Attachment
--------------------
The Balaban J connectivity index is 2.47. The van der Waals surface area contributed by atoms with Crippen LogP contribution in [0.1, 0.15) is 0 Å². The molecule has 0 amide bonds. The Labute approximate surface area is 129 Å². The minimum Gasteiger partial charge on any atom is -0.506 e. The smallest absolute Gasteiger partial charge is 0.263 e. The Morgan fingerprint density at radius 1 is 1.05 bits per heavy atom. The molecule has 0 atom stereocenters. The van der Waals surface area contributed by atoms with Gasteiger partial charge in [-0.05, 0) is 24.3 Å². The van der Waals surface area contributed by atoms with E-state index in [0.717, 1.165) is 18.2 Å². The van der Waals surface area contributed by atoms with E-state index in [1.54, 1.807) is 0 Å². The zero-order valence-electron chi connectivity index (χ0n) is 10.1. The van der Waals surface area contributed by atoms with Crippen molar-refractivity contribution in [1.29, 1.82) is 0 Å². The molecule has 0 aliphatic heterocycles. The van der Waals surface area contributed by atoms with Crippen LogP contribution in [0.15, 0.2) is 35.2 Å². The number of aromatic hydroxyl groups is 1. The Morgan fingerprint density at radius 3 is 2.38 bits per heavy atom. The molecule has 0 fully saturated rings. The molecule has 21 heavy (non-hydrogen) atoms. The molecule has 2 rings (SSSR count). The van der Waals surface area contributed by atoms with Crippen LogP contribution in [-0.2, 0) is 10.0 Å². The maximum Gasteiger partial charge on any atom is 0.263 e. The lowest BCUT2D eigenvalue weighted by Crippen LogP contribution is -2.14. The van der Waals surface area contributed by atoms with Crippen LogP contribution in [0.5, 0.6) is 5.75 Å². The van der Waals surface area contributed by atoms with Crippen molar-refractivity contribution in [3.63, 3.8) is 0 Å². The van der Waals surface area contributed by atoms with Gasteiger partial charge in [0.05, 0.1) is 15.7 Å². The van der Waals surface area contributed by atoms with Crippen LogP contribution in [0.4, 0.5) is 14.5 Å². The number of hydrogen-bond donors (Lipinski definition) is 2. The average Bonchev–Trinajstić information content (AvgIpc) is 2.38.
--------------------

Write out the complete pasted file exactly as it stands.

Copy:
The Balaban J connectivity index is 2.47. The van der Waals surface area contributed by atoms with Crippen LogP contribution in [0.1, 0.15) is 0 Å². The molecule has 0 amide bonds. The Labute approximate surface area is 129 Å². The minimum Gasteiger partial charge on any atom is -0.506 e. The smallest absolute Gasteiger partial charge is 0.263 e. The Morgan fingerprint density at radius 1 is 1.05 bits per heavy atom. The molecule has 0 atom stereocenters. The van der Waals surface area contributed by atoms with Gasteiger partial charge in [-0.05, 0) is 24.3 Å². The van der Waals surface area contributed by atoms with E-state index in [0.717, 1.165) is 18.2 Å². The van der Waals surface area contributed by atoms with E-state index in [1.54, 1.807) is 0 Å². The zero-order valence-electron chi connectivity index (χ0n) is 10.1. The van der Waals surface area contributed by atoms with Crippen molar-refractivity contribution in [1.29, 1.82) is 0 Å². The molecule has 0 aliphatic heterocycles. The van der Waals surface area contributed by atoms with Crippen LogP contribution in [0.15, 0.2) is 35.2 Å². The number of aromatic hydroxyl groups is 1. The Morgan fingerprint density at radius 3 is 2.38 bits per heavy atom. The molecule has 0 fully saturated rings. The molecule has 21 heavy (non-hydrogen) atoms. The molecule has 2 rings (SSSR count). The van der Waals surface area contributed by atoms with Crippen LogP contribution in [-0.2, 0) is 10.0 Å². The maximum Gasteiger partial charge on any atom is 0.263 e. The lowest BCUT2D eigenvalue weighted by Crippen LogP contribution is -2.14. The van der Waals surface area contributed by atoms with Crippen LogP contribution in [0.5, 0.6) is 5.75 Å². The van der Waals surface area contributed by atoms with Crippen molar-refractivity contribution in [3.63, 3.8) is 0 Å². The van der Waals surface area contributed by atoms with Gasteiger partial charge in [0.05, 0.1) is 15.7 Å². The van der Waals surface area contributed by atoms with Crippen LogP contribution in [0.4, 0.5) is 14.5 Å². The number of hydrogen-bond donors (Lipinski definition) is 2. The average Bonchev–Trinajstić information content (AvgIpc) is 2.38.